Despite having large working-age populations, many countries in Asia Pacific will struggle to find talent with the necessary skills to thrive in tomorrow’s workplace.
An estimated 88% of APAC recruiters say skills shortages are a major challenge, with another 86% reporting a dearth of qualified candidates in technology industry. Indeed, organisations across the region have reported struggles in finding people with skills in digital, fintech and cyber-security – precisely the skills which lie at the heart of business, today and tomorrow.
Bridging the skills gap in Asia Pacific is therefore crucial to the future of the region’s economy. From retail, to manufacturing, to finance and far beyond, every business is now built on a foundation of rapidly evolving technology. Businesses cannot survive and thrive without the right talent, including designers and engineers who can translate exceptional digital experiences into flexible, responsive software; development teams who can rapidly cultivate and test new ideas; and machine learning experts who know how to structure data and use it to engineer disruptive solutions.
Businesses have a key role to play in bridging APAC’s widening skills gap. Besides training up its own people, the private sector should also focus on new types of engagement with governments and universities, in order to align the business needs of tomorrow with what’s being taught to students today. It’s a win-win scenario for all – students will benefit by acquiring marketable skills, while businesses will be able to replenish the dwindling skills pipeline. For example, a tech business might support students on their pathway to future IT careers by creating programmes that promote and strengthen computer science education.
Private sector companies are in a unique position to encourage students to explore the power of computer programming, and inform them about the future career opportunities computer science can offer. Students will be more interested in learning core skills around programming and database design if they know their efforts will be rewarded with a unique competitiveness on the job market.
Oracle is putting these principles into practice through Oracle Academy, which leverages the company’s tech expertise to further educational resources for students. Oracle Academy and the Ministry of Education Sri Lanka, have signed an agreement to integrate Oracle Academy’s programs into 200 institutes island-wide, supporting over 10,000 students on the pathway to future IT careers.
In Indonesia, Oracle Academy is collaborating with the Directorate of Technical and Vocational Education to equip 3,000 teachers with high-quality computing knowledge and skills, which they can then share across more than 900 secondary vocational schools.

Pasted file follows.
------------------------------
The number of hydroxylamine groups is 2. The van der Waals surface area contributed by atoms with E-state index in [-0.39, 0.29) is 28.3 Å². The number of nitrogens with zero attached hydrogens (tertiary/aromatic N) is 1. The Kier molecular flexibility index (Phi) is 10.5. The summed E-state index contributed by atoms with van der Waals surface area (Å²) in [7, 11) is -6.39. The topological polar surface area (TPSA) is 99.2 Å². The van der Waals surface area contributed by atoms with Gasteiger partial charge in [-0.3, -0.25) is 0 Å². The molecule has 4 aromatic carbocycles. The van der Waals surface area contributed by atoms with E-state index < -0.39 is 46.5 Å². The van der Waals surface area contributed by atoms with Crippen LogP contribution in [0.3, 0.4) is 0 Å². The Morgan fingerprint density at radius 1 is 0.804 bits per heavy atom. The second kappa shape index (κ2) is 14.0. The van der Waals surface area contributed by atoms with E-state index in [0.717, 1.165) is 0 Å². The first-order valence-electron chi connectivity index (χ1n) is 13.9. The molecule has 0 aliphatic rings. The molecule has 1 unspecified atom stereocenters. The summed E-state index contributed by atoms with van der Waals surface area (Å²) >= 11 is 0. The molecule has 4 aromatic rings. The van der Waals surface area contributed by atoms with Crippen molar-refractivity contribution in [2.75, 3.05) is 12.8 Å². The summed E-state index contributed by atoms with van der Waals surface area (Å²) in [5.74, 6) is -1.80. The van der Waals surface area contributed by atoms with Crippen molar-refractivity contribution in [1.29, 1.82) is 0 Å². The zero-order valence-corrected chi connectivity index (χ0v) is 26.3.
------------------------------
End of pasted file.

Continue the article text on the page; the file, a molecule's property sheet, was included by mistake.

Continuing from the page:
Oracle Academy is also continuing to innovate new programmes, curriculums and workshops around emerging technologies like AI. Initiatives like Oracle Academy are key to helping Asia reach its sky-high growth aspirations. Skilled technology candidates are in high demand worldwide and even more so in APAC, where places like Singapore and Hong Kong have already established themselves as innovation and startup hubs, with emerging competitors such as Vietnam and Indonesia following close behind.
The 2016 Harvey Nash/KPMG CIO Survey noted that IT skills shortages are felt most strongly in APAC, with almost seven in 10 IT leaders saying insufficient talent stands in the way of meeting objectives. The same survey identified data analytics as the most in-demand skill in APAC as selected by 44% of respondents – 5% higher than the global average.
Besides pure technology skills, there is also a need to help students learn auxiliary skills that will support them to become the tech-driven leaders of the future. After all, the most successful digital businesses are not simple proficient in technology – they are agile and responsive, hyper-focused on the customer experience, and obsessed with letting data-led insight power the company’s decisions. Here again, businesses can support the next generation of talent by setting up mentorship programmes that teach students about business plan development and user-experience design; and inspire them to always ask, “What can technology do to make life easier for our customers?”
The quick-evolving nature of technology makes it all the more imperative to awaken students’ interest in growing their digital skills as soon as possible. Already, AI and other emerging technologies around machine learning, distributed ledger, virtual reality and more are ready to play a key role in how we live and do business. The private sector must continually innovate new programmes, curriculum and workshops that engage diverse students around the globe and equip them with in-depth knowledge and hands-on skills. When enterprise, government and academia work together, they have the best chance of inspiring students to pursue technology-based careers and equipping them with the right skills. By exploring creative and collaborative ways to meet growing demand for machine learning, AI and more, we can arm the workforce of tomorrow with the skills they will need to drive the economy of the future.
Article by Francois Lancon, senior vice president of Oracle APAC.